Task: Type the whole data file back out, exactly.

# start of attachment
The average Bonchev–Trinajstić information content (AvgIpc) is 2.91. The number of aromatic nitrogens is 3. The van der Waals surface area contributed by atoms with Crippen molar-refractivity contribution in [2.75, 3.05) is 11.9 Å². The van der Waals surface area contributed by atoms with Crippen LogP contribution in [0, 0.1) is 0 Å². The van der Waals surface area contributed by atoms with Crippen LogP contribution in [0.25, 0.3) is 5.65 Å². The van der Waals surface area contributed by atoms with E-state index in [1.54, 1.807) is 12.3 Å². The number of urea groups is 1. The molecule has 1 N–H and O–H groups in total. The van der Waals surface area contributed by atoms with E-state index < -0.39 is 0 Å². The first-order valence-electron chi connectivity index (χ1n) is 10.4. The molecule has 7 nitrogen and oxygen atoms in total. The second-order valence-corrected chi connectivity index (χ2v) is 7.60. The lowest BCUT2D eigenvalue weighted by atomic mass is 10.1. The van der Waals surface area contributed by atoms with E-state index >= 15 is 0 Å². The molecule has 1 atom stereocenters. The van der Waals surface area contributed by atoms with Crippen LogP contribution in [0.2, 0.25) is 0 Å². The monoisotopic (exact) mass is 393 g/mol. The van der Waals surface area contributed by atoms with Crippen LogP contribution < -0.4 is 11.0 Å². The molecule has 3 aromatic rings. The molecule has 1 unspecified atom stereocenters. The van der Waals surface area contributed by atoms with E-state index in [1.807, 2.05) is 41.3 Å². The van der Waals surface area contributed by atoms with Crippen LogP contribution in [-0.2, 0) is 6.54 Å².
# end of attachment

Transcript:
The average Bonchev–Trinajstić information content (AvgIpc) is 2.91. The number of aromatic nitrogens is 3. The van der Waals surface area contributed by atoms with Crippen molar-refractivity contribution in [2.75, 3.05) is 11.9 Å². The van der Waals surface area contributed by atoms with Crippen LogP contribution in [0, 0.1) is 0 Å². The van der Waals surface area contributed by atoms with Crippen LogP contribution in [0.25, 0.3) is 5.65 Å². The van der Waals surface area contributed by atoms with E-state index in [1.54, 1.807) is 12.3 Å². The number of urea groups is 1. The molecule has 1 N–H and O–H groups in total. The van der Waals surface area contributed by atoms with E-state index < -0.39 is 0 Å². The first-order valence-electron chi connectivity index (χ1n) is 10.4. The molecule has 7 nitrogen and oxygen atoms in total. The second-order valence-corrected chi connectivity index (χ2v) is 7.60. The lowest BCUT2D eigenvalue weighted by atomic mass is 10.1. The van der Waals surface area contributed by atoms with E-state index >= 15 is 0 Å². The molecule has 1 atom stereocenters. The van der Waals surface area contributed by atoms with Crippen LogP contribution in [0.2, 0.25) is 0 Å². The monoisotopic (exact) mass is 393 g/mol. The van der Waals surface area contributed by atoms with Crippen LogP contribution < -0.4 is 11.0 Å². The molecule has 3 aromatic rings. The molecule has 1 unspecified atom stereocenters. The van der Waals surface area contributed by atoms with E-state index in [1.807, 2.05) is 41.3 Å². The van der Waals surface area contributed by atoms with Crippen LogP contribution in [-0.2, 0) is 6.54 Å².